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Introducing the Implied Resource Pattern


This article continues our discussion of the WS-Resource Framework, a set of proposed standards that formalizes the relationship between Web services and state. In this part, the second of a multi-part series, we start with the implied resource pattern. It is excerpted from chapter 8 of the book Building Web Services with Java: Making sense of XML, SOAP, WSDL, and UDDI, written by Steve Graham et al. (Sams; ISBN: 0672326418).

Author Info:
By: Sams Publishing
Rating: 4 stars4 stars4 stars4 stars4 stars / 6
July 06, 2006
TABLE OF CONTENTS:
  1. · Introducing the Implied Resource Pattern
  2. · Modeling Resource Properties
  3. · Resource Property Operations
  4. · GetResourceProperty
  5. · QueryResourceProperties
  6. · SetResourceProperties
  7. · Combining the SetResourceProperties Components

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Introducing the Implied Resource Pattern - QueryResourceProperties
(Page 5 of 7 )

The QueryResourceProperties operation was designed to allow applications to issue query expressions, like XPath, against the content of a WS-Resource's resource property document. Although the syntax of QueryResourceProperties allows for any type of query expression, the normal usage is for an XPath version 1.0 expression to be evaluated on the resource properties document. The form of the query element is

<wsrp:QueryExpression dialect="URI">
xsd:any
</wsrp:QueryExpression>

And the language used in the content of the query is indicated by the URI value of the dialect attribute. The WS-ResourceProperties specification defines two expression dialect URIs: XPath 1.0 (http://www.w3.org/TR/1999/REC-xpath-19991116) and XPath 2.0 (http://www.w3.org/TR/2003/WD-xpath20-20031112).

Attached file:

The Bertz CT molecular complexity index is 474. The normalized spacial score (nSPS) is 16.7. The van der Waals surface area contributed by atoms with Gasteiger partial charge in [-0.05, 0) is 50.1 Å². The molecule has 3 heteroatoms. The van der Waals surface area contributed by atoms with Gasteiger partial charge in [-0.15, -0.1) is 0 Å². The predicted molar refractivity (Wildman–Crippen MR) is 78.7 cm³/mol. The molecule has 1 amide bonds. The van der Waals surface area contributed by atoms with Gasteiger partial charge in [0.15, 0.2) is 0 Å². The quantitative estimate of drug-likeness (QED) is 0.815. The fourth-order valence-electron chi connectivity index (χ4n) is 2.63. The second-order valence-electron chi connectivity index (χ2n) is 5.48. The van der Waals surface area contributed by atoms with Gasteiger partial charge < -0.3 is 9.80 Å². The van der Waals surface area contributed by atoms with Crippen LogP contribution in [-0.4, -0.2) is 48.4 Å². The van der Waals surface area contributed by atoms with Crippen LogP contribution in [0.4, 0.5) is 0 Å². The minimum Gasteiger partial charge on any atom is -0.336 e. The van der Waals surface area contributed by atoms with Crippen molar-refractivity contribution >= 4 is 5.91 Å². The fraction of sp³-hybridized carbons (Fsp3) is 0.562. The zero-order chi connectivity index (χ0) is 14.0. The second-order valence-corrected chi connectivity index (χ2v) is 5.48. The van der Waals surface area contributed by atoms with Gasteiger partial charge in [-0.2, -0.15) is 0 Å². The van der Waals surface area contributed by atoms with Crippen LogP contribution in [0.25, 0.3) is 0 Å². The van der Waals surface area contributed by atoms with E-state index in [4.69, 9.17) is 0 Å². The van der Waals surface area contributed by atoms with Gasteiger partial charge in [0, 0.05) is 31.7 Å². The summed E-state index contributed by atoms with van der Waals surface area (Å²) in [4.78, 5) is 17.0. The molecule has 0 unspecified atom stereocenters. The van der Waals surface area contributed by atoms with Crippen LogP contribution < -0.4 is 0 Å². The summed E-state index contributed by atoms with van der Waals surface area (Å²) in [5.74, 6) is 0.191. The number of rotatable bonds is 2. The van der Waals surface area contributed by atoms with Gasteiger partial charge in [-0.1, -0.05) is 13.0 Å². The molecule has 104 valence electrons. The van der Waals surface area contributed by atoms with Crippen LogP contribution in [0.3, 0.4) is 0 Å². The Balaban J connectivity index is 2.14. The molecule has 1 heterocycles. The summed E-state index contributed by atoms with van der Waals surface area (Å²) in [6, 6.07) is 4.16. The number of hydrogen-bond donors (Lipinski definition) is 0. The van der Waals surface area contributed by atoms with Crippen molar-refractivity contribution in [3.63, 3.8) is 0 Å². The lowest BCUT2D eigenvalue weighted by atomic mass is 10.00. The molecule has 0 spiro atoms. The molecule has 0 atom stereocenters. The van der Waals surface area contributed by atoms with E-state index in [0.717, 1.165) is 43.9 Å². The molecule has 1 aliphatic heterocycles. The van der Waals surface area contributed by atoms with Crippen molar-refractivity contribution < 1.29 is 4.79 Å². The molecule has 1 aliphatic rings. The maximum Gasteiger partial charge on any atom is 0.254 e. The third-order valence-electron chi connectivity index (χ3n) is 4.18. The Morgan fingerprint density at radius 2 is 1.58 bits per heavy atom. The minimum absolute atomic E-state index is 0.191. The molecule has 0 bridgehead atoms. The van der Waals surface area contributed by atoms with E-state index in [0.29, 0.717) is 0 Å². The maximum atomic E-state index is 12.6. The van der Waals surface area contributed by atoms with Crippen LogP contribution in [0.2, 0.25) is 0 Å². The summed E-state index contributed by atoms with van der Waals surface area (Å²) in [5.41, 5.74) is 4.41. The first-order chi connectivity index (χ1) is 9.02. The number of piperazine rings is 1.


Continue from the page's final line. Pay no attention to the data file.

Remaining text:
Imagine if The Skateboard Warehouse had a collection of outstanding PurchaseOrder WS-Resources, some with SkatesTown and some with other vendors. Although it could group these WS-Resource references together into a collection (such as a ServiceGroup that we'll briefly discuss toward the end of this chapter), imagine for now that the reorder application simply keeps an array of WS-Resource endpoint references to these PurchaseOrder WS-Resources. Now, consider the case where a decision maker wants to get a list of all the pending PurchaseOrders. The application could iterate through the array of endpoint references, issuing the following XPath 1.0 Query:

<soap:Envelope>
...
  <!--identify the resource from the EPR -->
<poRP:POResourceID>XXXXX</poRP:POResourceID>
</soap:Header> <soap:Body> <wsrp:QueryResourcePropertiesRequest> <wsrp:QueryExpression dialect="http://www.w3.org/TR/1999/
REC-xpath-19991116"> ./poRP:status="pending"
</wsrp:QueryExpression> </wsrp:GetMultipleResourcePropertiesRequest> </soap:Body> </soap:Envelope>

The application would then aggregate the responses from the query evaluation on each PurchaseOrder WS-Resource. In the case of the PurchaseOrder we've been examining in this section, the status is received, not pending; therefore the response will be

<soap:Envelope
...
 <poRP:POResourceID>43871</poRP:POResourceID>
</soap:Header> <soap:Body> <wsrp:QueryResourcePropertiesResponse> false </wsrp:QueryResourcePropertiesResponse> </soap:Body> </soap:Envelope>

Currently, there is no way for the Web service to communicate which query languages it supports. It would need to be declared using some WS-Policy assertion, but WS-ResourceProperties doesn't specify this WS-Policy grammar.


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